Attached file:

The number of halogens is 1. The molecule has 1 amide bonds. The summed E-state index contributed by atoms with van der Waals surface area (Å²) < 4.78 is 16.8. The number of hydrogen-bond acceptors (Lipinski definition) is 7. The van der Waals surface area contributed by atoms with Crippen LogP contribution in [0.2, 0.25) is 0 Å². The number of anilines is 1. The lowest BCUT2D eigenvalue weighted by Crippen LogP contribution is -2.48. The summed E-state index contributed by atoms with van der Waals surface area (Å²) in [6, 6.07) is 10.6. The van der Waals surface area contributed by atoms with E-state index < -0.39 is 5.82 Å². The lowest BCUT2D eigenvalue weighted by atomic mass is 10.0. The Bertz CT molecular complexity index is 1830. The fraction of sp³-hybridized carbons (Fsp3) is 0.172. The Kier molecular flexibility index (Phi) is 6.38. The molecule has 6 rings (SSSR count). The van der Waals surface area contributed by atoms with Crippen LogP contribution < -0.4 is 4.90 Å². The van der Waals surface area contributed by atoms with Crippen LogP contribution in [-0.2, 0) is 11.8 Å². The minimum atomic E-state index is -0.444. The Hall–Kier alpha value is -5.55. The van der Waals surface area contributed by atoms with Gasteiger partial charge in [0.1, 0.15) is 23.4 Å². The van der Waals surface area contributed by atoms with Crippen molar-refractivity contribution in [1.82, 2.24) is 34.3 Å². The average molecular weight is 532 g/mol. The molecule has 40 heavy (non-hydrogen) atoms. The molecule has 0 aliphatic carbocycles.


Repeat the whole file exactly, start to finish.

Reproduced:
The number of halogens is 1. The molecule has 1 amide bonds. The summed E-state index contributed by atoms with van der Waals surface area (Å²) < 4.78 is 16.8. The number of hydrogen-bond acceptors (Lipinski definition) is 7. The van der Waals surface area contributed by atoms with Crippen LogP contribution in [0.2, 0.25) is 0 Å². The number of anilines is 1. The lowest BCUT2D eigenvalue weighted by Crippen LogP contribution is -2.48. The summed E-state index contributed by atoms with van der Waals surface area (Å²) in [6, 6.07) is 10.6. The van der Waals surface area contributed by atoms with E-state index < -0.39 is 5.82 Å². The lowest BCUT2D eigenvalue weighted by atomic mass is 10.0. The Bertz CT molecular complexity index is 1830. The fraction of sp³-hybridized carbons (Fsp3) is 0.172. The Kier molecular flexibility index (Phi) is 6.38. The molecule has 6 rings (SSSR count). The van der Waals surface area contributed by atoms with Crippen LogP contribution < -0.4 is 4.90 Å². The van der Waals surface area contributed by atoms with Crippen LogP contribution in [-0.2, 0) is 11.8 Å². The minimum atomic E-state index is -0.444. The Hall–Kier alpha value is -5.55. The van der Waals surface area contributed by atoms with Gasteiger partial charge in [0.1, 0.15) is 23.4 Å². The van der Waals surface area contributed by atoms with Crippen molar-refractivity contribution in [1.82, 2.24) is 34.3 Å². The average molecular weight is 532 g/mol. The molecule has 40 heavy (non-hydrogen) atoms. The molecule has 0 aliphatic carbocycles.